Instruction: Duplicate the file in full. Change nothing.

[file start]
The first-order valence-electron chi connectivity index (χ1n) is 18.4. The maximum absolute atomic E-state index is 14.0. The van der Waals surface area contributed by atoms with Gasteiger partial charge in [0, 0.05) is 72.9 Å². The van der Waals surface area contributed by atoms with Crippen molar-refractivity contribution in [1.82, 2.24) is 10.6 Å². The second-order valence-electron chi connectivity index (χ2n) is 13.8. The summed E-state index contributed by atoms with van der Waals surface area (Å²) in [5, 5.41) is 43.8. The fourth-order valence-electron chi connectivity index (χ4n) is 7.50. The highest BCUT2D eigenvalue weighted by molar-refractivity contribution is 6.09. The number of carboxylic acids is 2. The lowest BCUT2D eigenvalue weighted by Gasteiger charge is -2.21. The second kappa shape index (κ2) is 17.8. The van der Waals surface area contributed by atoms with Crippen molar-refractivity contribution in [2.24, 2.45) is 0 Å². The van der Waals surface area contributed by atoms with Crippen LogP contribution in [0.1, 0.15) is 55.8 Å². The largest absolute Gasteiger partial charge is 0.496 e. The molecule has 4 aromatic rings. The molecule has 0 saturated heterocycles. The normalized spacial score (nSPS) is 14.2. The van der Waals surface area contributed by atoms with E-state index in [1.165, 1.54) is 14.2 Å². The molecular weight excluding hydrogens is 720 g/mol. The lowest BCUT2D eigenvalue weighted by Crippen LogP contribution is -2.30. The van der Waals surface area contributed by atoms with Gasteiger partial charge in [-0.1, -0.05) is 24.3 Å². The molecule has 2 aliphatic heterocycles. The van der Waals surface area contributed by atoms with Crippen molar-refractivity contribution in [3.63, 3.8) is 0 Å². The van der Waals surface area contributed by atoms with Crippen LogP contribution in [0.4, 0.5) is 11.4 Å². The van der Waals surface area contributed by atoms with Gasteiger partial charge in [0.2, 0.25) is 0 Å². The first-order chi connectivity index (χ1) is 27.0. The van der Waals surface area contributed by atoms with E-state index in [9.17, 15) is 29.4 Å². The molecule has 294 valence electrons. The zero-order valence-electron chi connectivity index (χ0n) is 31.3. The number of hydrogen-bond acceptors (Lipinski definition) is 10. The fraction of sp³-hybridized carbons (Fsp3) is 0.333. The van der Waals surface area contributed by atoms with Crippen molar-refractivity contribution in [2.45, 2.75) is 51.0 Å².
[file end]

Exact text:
The first-order valence-electron chi connectivity index (χ1n) is 18.4. The maximum absolute atomic E-state index is 14.0. The van der Waals surface area contributed by atoms with Gasteiger partial charge in [0, 0.05) is 72.9 Å². The van der Waals surface area contributed by atoms with Crippen molar-refractivity contribution in [1.82, 2.24) is 10.6 Å². The second-order valence-electron chi connectivity index (χ2n) is 13.8. The summed E-state index contributed by atoms with van der Waals surface area (Å²) in [5, 5.41) is 43.8. The fourth-order valence-electron chi connectivity index (χ4n) is 7.50. The highest BCUT2D eigenvalue weighted by molar-refractivity contribution is 6.09. The number of carboxylic acids is 2. The lowest BCUT2D eigenvalue weighted by Gasteiger charge is -2.21. The second kappa shape index (κ2) is 17.8. The van der Waals surface area contributed by atoms with Crippen molar-refractivity contribution in [2.24, 2.45) is 0 Å². The van der Waals surface area contributed by atoms with Crippen LogP contribution in [0.1, 0.15) is 55.8 Å². The largest absolute Gasteiger partial charge is 0.496 e. The molecule has 4 aromatic rings. The molecule has 0 saturated heterocycles. The normalized spacial score (nSPS) is 14.2. The van der Waals surface area contributed by atoms with E-state index in [1.165, 1.54) is 14.2 Å². The molecular weight excluding hydrogens is 720 g/mol. The lowest BCUT2D eigenvalue weighted by Crippen LogP contribution is -2.30. The van der Waals surface area contributed by atoms with Gasteiger partial charge in [-0.1, -0.05) is 24.3 Å². The molecule has 2 aliphatic heterocycles. The van der Waals surface area contributed by atoms with Crippen molar-refractivity contribution in [3.63, 3.8) is 0 Å². The van der Waals surface area contributed by atoms with Crippen LogP contribution in [0.4, 0.5) is 11.4 Å². The van der Waals surface area contributed by atoms with Gasteiger partial charge in [0.2, 0.25) is 0 Å². The first-order chi connectivity index (χ1) is 27.0. The van der Waals surface area contributed by atoms with E-state index in [9.17, 15) is 29.4 Å². The molecule has 294 valence electrons. The zero-order valence-electron chi connectivity index (χ0n) is 31.3. The number of hydrogen-bond acceptors (Lipinski definition) is 10. The fraction of sp³-hybridized carbons (Fsp3) is 0.333. The van der Waals surface area contributed by atoms with Crippen molar-refractivity contribution in [2.45, 2.75) is 51.0 Å².